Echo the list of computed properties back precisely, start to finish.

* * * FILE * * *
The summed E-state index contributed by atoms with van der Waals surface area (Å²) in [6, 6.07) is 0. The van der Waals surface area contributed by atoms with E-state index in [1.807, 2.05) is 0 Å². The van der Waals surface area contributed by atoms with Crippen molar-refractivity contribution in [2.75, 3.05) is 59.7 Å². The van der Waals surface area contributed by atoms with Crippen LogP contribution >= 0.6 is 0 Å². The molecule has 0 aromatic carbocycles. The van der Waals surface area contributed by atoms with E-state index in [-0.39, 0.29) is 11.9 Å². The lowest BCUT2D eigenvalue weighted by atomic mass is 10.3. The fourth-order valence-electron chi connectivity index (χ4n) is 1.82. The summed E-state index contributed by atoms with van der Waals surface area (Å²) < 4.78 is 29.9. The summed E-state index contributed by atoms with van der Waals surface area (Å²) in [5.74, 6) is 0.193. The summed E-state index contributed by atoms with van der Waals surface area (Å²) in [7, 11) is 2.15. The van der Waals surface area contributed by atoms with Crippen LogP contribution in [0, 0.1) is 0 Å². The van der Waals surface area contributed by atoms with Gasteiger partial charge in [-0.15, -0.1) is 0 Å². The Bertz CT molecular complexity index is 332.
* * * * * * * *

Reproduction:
The summed E-state index contributed by atoms with van der Waals surface area (Å²) in [6, 6.07) is 0. The van der Waals surface area contributed by atoms with E-state index in [1.807, 2.05) is 0 Å². The van der Waals surface area contributed by atoms with Crippen molar-refractivity contribution in [2.75, 3.05) is 59.7 Å². The van der Waals surface area contributed by atoms with Crippen LogP contribution >= 0.6 is 0 Å². The molecule has 0 aromatic carbocycles. The van der Waals surface area contributed by atoms with E-state index in [-0.39, 0.29) is 11.9 Å². The lowest BCUT2D eigenvalue weighted by atomic mass is 10.3. The fourth-order valence-electron chi connectivity index (χ4n) is 1.82. The summed E-state index contributed by atoms with van der Waals surface area (Å²) < 4.78 is 29.9. The summed E-state index contributed by atoms with van der Waals surface area (Å²) in [5.74, 6) is 0.193. The summed E-state index contributed by atoms with van der Waals surface area (Å²) in [7, 11) is 2.15. The van der Waals surface area contributed by atoms with Crippen LogP contribution in [0, 0.1) is 0 Å². The van der Waals surface area contributed by atoms with Gasteiger partial charge in [-0.15, -0.1) is 0 Å². The Bertz CT molecular complexity index is 332.